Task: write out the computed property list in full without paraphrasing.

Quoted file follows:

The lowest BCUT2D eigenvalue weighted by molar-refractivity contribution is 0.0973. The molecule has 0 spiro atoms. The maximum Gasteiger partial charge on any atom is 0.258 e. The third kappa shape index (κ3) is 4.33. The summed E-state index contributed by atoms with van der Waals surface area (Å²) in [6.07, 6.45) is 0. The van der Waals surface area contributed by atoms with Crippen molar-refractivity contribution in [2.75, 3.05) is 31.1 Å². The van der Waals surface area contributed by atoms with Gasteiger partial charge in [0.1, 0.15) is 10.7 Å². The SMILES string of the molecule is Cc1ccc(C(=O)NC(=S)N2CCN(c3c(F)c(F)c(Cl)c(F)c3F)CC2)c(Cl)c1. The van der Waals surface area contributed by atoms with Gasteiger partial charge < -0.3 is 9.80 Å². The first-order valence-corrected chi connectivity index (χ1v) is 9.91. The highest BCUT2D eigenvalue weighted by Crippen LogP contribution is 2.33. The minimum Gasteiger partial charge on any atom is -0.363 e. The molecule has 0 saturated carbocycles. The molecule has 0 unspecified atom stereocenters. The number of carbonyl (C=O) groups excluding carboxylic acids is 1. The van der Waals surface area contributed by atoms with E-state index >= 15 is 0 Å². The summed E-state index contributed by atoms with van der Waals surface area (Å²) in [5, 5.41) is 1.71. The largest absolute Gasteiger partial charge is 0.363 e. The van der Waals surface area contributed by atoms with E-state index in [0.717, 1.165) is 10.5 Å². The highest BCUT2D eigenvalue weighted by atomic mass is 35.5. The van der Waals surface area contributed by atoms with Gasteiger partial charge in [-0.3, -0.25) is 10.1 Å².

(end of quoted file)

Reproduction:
The lowest BCUT2D eigenvalue weighted by molar-refractivity contribution is 0.0973. The molecule has 0 spiro atoms. The maximum Gasteiger partial charge on any atom is 0.258 e. The third kappa shape index (κ3) is 4.33. The summed E-state index contributed by atoms with van der Waals surface area (Å²) in [6.07, 6.45) is 0. The van der Waals surface area contributed by atoms with Crippen molar-refractivity contribution in [2.75, 3.05) is 31.1 Å². The van der Waals surface area contributed by atoms with Gasteiger partial charge in [0.1, 0.15) is 10.7 Å². The SMILES string of the molecule is Cc1ccc(C(=O)NC(=S)N2CCN(c3c(F)c(F)c(Cl)c(F)c3F)CC2)c(Cl)c1. The van der Waals surface area contributed by atoms with Gasteiger partial charge < -0.3 is 9.80 Å². The first-order valence-corrected chi connectivity index (χ1v) is 9.91. The highest BCUT2D eigenvalue weighted by Crippen LogP contribution is 2.33. The minimum Gasteiger partial charge on any atom is -0.363 e. The molecule has 0 saturated carbocycles. The molecule has 0 unspecified atom stereocenters. The number of carbonyl (C=O) groups excluding carboxylic acids is 1. The van der Waals surface area contributed by atoms with E-state index >= 15 is 0 Å². The summed E-state index contributed by atoms with van der Waals surface area (Å²) in [5, 5.41) is 1.71. The largest absolute Gasteiger partial charge is 0.363 e. The van der Waals surface area contributed by atoms with E-state index in [0.717, 1.165) is 10.5 Å². The highest BCUT2D eigenvalue weighted by atomic mass is 35.5. The van der Waals surface area contributed by atoms with Gasteiger partial charge in [-0.3, -0.25) is 10.1 Å².